Feb 21, 2018

[TV] Grace and Frankie: Season 4 Review

Whenever a new season of Grace and Frankie hits Netflix, we're fairly quick to try to find time to watch it as soon as possible. And the way things ended with the third season certainly had us pretty excited to find out what would happen next. And with a duo like this, what can go wrong, right?

Like the other seasons before, the show continues to have a surprising number of levels to its stories and the many different issues it tries to tackle across the season and even within the individual episodes. And it's that richness to the writing that I love so much about this show.

I like things are evolving for more of the characters and not just are titular protagonists. There's a lot going on with pretty much everyone and how they try to balace things out and yet move the sort of "main" plot forward is a fascinating part of the whoe narrative experience of this show. But that's what keeps us coming back season after season.

Synopsis: Grace and Frankie is a comedy drama series created by Marta Kauffman and Howard J. Morris for Netflix. As of the time of this review, the show has already been confirmed for a fifth season.

The season begins with an odd new status quo - with Frankie (Lily Tomlin) all the way in Santa Fe with Jacob (Ernie Hudson). And when she comes home to visit Grace (Jane Fonda), she discovers that she's taken on a new house mate in the form of Sherree (Lisa Kudrow) and  it's clear that Frankie isn't comfy with these changes.

On the other hand, Robert (Martin Sheen) is getting tired of attending gay rights rallies with Sol (Sam Waterson). Bud (Baron Vaughn) and Alison (Lindsey Kraft) are excited about the new baby but also have been holding out on  finding out of the sex of the baby until the last minute. And they decide to make the big reveal a family event of sorts.

What I Liked: The addition of Lisa Kudrow to the cast, even just for this season, was a welcome surprise. You think that Lily Tomlin had cornered the market on crazy but bringing Kudrow in was an interesting foil. They're both quite quirky, but in very differet ways. And that's how they come into clash with Grace in the background.

The whole journey that the two ladies take this time around seems both familiar yet different. They've both been struggling with their age and everyone's concern that they can no longer take care of themselves - this has been stressed since the very first episode. But this season elevates that discussion to a new level with so many angles and other quirks. And it's quite the fulfilling journey.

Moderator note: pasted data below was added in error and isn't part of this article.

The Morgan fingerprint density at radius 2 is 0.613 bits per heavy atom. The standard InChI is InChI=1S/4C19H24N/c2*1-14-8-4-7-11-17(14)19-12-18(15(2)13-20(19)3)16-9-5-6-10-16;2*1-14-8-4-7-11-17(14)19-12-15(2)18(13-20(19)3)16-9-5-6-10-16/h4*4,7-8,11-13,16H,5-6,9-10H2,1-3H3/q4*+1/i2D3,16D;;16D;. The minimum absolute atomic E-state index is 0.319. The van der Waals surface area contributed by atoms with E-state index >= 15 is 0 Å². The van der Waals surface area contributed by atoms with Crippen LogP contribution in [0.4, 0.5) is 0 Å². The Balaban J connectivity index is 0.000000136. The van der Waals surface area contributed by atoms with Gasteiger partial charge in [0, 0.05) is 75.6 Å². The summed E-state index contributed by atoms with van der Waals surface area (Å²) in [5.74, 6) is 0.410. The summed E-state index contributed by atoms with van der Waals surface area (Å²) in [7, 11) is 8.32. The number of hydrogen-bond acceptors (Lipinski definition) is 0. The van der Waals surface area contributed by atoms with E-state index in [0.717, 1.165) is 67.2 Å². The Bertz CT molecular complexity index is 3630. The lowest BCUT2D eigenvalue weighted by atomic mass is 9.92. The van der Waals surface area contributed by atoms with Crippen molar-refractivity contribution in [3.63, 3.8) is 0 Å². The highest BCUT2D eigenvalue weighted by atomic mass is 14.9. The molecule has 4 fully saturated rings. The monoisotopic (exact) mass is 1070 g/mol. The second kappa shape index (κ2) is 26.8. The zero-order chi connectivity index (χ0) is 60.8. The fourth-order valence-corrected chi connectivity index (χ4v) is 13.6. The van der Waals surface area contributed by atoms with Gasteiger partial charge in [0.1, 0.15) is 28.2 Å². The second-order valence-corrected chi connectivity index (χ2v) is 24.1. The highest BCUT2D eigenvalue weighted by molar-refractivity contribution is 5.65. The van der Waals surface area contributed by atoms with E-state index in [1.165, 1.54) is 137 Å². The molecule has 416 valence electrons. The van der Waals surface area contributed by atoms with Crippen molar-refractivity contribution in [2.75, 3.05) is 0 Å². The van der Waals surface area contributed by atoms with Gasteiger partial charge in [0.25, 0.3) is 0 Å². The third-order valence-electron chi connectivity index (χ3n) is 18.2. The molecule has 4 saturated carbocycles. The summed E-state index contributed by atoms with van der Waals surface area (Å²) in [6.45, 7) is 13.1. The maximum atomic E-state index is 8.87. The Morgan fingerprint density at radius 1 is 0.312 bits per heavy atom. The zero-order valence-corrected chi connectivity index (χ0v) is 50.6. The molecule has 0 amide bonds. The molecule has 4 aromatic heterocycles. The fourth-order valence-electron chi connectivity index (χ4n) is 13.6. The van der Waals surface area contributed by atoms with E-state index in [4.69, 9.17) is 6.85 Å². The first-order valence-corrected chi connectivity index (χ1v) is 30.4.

And Frankie being declared dead was a GENIUS twist that was so her. And how it affected everything else sent interesting ripples across the whole season.

What Could Have Been Better: I wanted more of a story for Brianna (June Diane Raphael) outside of the company, but it seems she's sort of fated to push that arc along. Coyote (Ethan Embry) had a bit more story in terms of his possible love interest, but beyond that there's really not  all that much going on with him. A lot more focus went to Bud, and I suppose that was long overdue given his lack of spotlight time in prior seasons.

I was a little disappointed with how they more or less resolved Jacob's story. It made sense for the most part and I can see how things would lead there but on the whole it felt lacking somehow. I guess I wanted more to happen for Frankie or for this to have a sort of bigger impact. Then again Frankie was never the sort to be truly dependent on anyone and was more focused on being there for her kids and those she loves.

TL;DR: Grace and Frankie continues to delight while also making us think about how we plan to deal with life in our older years. Their misadventures continue to seem crazy at first but still hit scarily close to home. Thus the season gets a good 5 reminders that Grace and Frankie are starting to become a bit of a risk to themselves out of a possible 5.

No comments:

Post a Comment